Meanwhile, back in the real world, People for the Ethical Treatment of Animals mobilizes against CBS in New York. One activist claims that she was horrified by images of club-wielding islanders lustily chasing rats around the beach. The group doesn’t say anything about the maggots.
Tensions are mounting for Tagi, but Pagong has turned into an island lovefest. Pagong’s Greg is the acknowledged team comedian; he walks around talking into a coconut shell as if it’s a cellphone. Most are amused, including his cuddle muffin, Colleen, who giggles and giggles. Gretchen, the Air Force survival instructor, preschool teacher and mom, claims that Greg is more or less the team leader, but she’s the one who actually motivates the others to do real work. Her first task — take apart the shelter that B.B. bullied everyone into building. It was built too low on the beach, and flooded in the heavy rain. Gretchen wants to rebuild it underneath the protective canopy of the jungle.
After lying around with a queasy stomach for weeks, Ramona seems to have regained some of her strength. She knows she’s vulnerable in an immunity challenge, and tries to show everyone what a team player she is. Her newfound helpfulness seems to largely consist of dragging pieces of wood from one spot to another and smiling a lot.
As for Tagi, Sean, the nipple-ringed surgeon, is proving to be a major pain; while the others work, he concentrates on building a primitive bowling alley. (Hey, those coconuts are good for something.) Sounds like Sean watched one too many episodes of “Gilligan’s Island.” Susan, the tough-talking, truck-driving matriarch of Tagi tribe, vows to the camera that she will vote Sean off the first chance she gets. Susan, Richard and river guide Kelly form a secret voting alliance, but is Susan to be trusted? The three approach Rudy. He turns down a loose offer to join the pack and continues to keep his mouth shut.
The teams undertake an SOS signal competition; the team whose signal is the most creative and easy to spot from the air will get a trunkload of creature comforts, including a hunting knife, pillows, a spice rack (to spice up the boring rice and rats) and a lot of towels with show sponsor Target’s emblem all over them, dropped onto their beach from an airplane. Pagong’s smiley face made out of tree branches and clothing is pretty lame. Tagi wins for writing “Tagi is groggy” in the sand in huge letters, coupled with castaways in yellow slickers lying on their backs in a circle moving their arms and legs to make a big pinwheel.
The immunity challenge this week: a relay race culminating in a dig for a treasure chest. Colleen swims a pathetically slow leadoff leg, from which Pagong never recovers; it’s made worse when Gervase chokes again, this time on the crucial run through the jungle leg. For the first time, Probst crosses the unsaid wall between the production staff and the castaways. At the tribal council, Gervase boasts that he will be invincible in the upcoming vote. Probst enumerates Gervase’s physical performance in the challenges and busts him slacking on the jungle run — a shortcoming that his team hadn’t witnessed. No matter: In the end, it’s a race of shame for Ramona and Colleen, with Ramona being the fourth castaway voted off the island. As her teammate and turncoat friend Jenna explains, Ramona’s sudden burst of energy was “a little too little too late.”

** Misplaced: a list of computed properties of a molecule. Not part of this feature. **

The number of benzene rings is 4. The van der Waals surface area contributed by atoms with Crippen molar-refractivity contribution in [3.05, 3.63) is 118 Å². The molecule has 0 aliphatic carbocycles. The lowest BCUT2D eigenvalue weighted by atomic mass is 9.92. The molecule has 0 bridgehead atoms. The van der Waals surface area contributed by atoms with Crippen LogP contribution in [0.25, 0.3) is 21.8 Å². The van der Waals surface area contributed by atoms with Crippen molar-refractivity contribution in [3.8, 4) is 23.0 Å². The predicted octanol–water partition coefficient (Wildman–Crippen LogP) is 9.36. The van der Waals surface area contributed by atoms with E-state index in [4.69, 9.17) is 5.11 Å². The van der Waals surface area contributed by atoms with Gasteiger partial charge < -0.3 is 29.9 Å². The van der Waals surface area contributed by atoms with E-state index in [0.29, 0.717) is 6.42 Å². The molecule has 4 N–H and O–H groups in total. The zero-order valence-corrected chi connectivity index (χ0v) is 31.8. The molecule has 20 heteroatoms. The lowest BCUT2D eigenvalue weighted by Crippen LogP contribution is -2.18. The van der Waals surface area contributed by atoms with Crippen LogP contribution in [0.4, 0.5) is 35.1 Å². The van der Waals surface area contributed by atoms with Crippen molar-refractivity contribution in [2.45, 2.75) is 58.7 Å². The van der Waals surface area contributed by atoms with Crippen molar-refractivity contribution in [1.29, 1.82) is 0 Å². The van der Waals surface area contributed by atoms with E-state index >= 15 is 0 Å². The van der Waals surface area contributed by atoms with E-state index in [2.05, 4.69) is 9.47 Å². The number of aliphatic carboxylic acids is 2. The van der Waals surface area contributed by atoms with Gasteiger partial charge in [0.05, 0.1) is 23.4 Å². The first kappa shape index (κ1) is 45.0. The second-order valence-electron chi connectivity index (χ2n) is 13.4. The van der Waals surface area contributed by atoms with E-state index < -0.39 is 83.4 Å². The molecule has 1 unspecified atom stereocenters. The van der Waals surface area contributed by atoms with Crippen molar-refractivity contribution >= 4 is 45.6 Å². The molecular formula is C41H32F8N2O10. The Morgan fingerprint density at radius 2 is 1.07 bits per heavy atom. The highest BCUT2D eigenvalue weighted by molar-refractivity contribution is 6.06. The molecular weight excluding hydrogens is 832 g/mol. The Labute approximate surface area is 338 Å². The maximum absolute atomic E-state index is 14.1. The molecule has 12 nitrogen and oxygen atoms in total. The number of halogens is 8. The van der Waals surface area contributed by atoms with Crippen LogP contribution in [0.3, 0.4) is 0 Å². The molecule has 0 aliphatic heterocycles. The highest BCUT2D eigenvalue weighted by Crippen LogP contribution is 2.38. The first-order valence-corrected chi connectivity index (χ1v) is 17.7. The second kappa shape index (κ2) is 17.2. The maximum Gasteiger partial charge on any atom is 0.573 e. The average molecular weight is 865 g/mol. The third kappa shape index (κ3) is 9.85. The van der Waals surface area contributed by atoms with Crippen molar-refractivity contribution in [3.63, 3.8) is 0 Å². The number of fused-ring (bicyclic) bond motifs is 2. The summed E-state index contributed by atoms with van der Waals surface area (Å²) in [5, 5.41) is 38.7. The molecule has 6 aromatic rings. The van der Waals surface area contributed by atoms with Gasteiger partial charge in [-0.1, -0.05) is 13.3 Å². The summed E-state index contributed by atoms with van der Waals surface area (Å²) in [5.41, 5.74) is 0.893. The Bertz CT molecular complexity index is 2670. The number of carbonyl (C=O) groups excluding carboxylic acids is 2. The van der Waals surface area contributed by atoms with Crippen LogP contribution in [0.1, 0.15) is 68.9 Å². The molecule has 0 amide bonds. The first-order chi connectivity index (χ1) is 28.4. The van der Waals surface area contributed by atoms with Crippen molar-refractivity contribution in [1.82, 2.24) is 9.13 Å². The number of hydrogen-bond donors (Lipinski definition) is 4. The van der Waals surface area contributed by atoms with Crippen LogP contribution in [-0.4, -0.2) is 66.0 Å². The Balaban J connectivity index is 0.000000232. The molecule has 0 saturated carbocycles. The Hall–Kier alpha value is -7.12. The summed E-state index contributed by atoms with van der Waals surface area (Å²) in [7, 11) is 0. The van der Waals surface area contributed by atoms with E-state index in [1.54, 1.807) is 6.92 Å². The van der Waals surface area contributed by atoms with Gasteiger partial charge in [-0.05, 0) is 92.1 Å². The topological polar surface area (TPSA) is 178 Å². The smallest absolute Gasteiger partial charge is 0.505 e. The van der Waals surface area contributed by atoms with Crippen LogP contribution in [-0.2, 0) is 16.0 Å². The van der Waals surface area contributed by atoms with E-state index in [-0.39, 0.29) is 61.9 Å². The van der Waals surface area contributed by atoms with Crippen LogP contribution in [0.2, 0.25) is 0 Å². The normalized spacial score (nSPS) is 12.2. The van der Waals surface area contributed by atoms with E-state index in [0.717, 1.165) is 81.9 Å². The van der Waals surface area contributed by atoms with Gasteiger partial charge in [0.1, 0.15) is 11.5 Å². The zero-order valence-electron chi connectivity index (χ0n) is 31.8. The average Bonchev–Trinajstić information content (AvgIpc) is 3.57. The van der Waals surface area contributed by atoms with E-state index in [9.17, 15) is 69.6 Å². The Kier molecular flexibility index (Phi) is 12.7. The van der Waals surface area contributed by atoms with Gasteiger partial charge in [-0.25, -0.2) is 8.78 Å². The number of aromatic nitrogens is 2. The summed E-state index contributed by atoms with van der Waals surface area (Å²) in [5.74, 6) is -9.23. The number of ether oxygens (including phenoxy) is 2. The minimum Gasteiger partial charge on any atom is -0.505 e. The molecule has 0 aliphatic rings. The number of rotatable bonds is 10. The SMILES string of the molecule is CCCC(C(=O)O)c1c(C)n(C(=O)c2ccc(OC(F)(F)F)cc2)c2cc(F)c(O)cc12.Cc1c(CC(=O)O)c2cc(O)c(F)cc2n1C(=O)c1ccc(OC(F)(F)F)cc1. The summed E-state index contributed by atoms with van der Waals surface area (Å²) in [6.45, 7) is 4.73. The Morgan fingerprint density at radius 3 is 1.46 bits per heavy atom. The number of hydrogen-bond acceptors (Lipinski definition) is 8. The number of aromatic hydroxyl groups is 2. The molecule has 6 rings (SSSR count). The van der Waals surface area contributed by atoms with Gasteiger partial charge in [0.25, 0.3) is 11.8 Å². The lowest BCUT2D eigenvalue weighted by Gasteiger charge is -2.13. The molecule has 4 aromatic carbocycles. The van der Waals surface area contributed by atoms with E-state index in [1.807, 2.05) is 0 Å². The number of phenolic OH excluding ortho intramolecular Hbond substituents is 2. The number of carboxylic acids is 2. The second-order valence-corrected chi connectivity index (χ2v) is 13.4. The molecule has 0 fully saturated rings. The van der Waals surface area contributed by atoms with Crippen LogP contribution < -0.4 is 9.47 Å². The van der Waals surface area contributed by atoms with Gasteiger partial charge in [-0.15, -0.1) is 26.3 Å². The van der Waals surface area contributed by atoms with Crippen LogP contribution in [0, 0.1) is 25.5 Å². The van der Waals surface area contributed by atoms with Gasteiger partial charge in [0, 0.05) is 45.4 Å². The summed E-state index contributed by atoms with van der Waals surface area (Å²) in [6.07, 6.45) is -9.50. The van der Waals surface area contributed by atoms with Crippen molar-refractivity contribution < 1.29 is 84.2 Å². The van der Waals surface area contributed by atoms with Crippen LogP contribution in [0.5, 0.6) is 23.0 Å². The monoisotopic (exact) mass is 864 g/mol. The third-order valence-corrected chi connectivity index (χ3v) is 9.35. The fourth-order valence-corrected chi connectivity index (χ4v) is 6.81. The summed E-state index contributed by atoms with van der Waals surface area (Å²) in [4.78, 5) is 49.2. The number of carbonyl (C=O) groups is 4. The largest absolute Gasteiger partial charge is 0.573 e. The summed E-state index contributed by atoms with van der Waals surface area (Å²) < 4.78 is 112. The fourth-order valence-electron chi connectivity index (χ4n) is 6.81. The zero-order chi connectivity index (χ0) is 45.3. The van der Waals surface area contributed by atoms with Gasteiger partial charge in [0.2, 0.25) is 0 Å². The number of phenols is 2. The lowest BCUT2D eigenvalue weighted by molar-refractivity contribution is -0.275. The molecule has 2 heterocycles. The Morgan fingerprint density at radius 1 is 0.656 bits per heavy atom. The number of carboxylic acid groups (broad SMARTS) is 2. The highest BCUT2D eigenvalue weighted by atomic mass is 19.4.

Pagong is still eating rats, and apparently saddened by having to dump Ramona in the last episode. Morale dips, except for Greg and Colleen, who are apparently humping like monitor lizards in the woods. “At this point, it’s all about sex,” Colleen tells the camera. With presidential language, Greg refuses to admit to the affair.
A smiling Jeff Probst announces a special prize competition and passes out weapons that look like props stolen off the set of “The Beach.” Alas, the competition is mishap-free: The two teams use the blowguns and slingshots to shoot fruit and clay pots instead of one another. (Sigh.) Probst promises the winning team a basket of goodies and a mystery food source. In the final round of the winner-take-all contest Pagong’s Joel hits the bull’s-eye of a large target with a spear. He’s the hero of the day! Pagong walks off with two baskets of fruit and three live chickens. They name them Breakfast, Lunch and Dinner.
Tagi isn’t eating so well. Bible-thumbing Dirk and Dr. Sean can’t catch a fish to save their souls, and Richard, the pleasingly plump corporate trainer, is bringing in nasty-tasting eels with his spear. Sue is hunting tapioca roots in the woods. Apparently the rice is running out. Every establishing shot of wild birds or dangerous snakes seems a portent for an icky food scene. (CBS’s next hit: “What People Will Eat for Money.”) Dirk is losing a lot of weight, and talks about reserving energy between his prayer breaks. The Susan-Kelly-Richard voting bloc seems to have lost interest in jettisoning Sean, who was ridiculed for playing in the sand on the last show.
The immunity challenge is fairly simple. Each team has to pick one person to row out into the ocean and pick up “shipwrecked” survivors. The first boat to pick up everyone and get back doesn’t have to toss a member. Tagi chooses Kelly, the river rafting guide. Gervase — who doesn’t like the water, remember — goes in for Pagong. He sits back into the boat and, for the first time, comes through in the clutch, easily beating Tagi. Kelly is pissed that she got beat by a guy who can’t even swim.
At tribal council, Probst again betrays information gathered behind the backs of the players. With the whole team assembled, he asks Richard about how team alliances have come into play. Lying straight into the camera — and to his teammates — Richard deflects the probe and pretends that his secret alliance with Susan and Kelly didn’t exist. Brrrrr. The alliance, of course, does exist, and Bible-thumbing Dirk is martyred. In his final words in front of the camera, Dirk thanks God, Jesus and the Holy Spirit, and says he’s gonna go party.